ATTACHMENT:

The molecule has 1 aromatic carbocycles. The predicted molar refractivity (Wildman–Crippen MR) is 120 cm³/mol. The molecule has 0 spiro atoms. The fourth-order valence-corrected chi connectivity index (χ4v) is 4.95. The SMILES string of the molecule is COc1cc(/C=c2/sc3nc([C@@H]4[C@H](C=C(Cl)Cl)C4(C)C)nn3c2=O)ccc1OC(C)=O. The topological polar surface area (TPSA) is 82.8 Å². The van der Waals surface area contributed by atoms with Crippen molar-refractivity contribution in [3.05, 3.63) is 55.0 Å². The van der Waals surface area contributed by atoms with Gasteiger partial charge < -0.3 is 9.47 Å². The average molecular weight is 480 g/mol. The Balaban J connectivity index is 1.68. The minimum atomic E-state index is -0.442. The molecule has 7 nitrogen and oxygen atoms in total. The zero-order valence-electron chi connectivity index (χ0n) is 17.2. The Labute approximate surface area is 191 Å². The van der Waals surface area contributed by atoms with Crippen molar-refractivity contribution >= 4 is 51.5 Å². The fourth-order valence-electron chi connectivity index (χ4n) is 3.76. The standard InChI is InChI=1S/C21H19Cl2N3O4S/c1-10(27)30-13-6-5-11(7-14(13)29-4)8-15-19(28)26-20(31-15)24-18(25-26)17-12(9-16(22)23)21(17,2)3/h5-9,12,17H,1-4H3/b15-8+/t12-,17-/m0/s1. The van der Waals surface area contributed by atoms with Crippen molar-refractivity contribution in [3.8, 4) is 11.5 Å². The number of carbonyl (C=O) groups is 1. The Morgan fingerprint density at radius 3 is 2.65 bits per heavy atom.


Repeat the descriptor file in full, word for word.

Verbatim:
The molecule has 1 aromatic carbocycles. The predicted molar refractivity (Wildman–Crippen MR) is 120 cm³/mol. The molecule has 0 spiro atoms. The fourth-order valence-corrected chi connectivity index (χ4v) is 4.95. The SMILES string of the molecule is COc1cc(/C=c2/sc3nc([C@@H]4[C@H](C=C(Cl)Cl)C4(C)C)nn3c2=O)ccc1OC(C)=O. The topological polar surface area (TPSA) is 82.8 Å². The van der Waals surface area contributed by atoms with Crippen molar-refractivity contribution in [3.05, 3.63) is 55.0 Å². The van der Waals surface area contributed by atoms with Gasteiger partial charge < -0.3 is 9.47 Å². The average molecular weight is 480 g/mol. The Balaban J connectivity index is 1.68. The minimum atomic E-state index is -0.442. The molecule has 7 nitrogen and oxygen atoms in total. The zero-order valence-electron chi connectivity index (χ0n) is 17.2. The Labute approximate surface area is 191 Å². The van der Waals surface area contributed by atoms with Crippen molar-refractivity contribution >= 4 is 51.5 Å². The fourth-order valence-electron chi connectivity index (χ4n) is 3.76. The standard InChI is InChI=1S/C21H19Cl2N3O4S/c1-10(27)30-13-6-5-11(7-14(13)29-4)8-15-19(28)26-20(31-15)24-18(25-26)17-12(9-16(22)23)21(17,2)3/h5-9,12,17H,1-4H3/b15-8+/t12-,17-/m0/s1. The van der Waals surface area contributed by atoms with Crippen molar-refractivity contribution in [3.8, 4) is 11.5 Å². The number of carbonyl (C=O) groups is 1. The Morgan fingerprint density at radius 3 is 2.65 bits per heavy atom.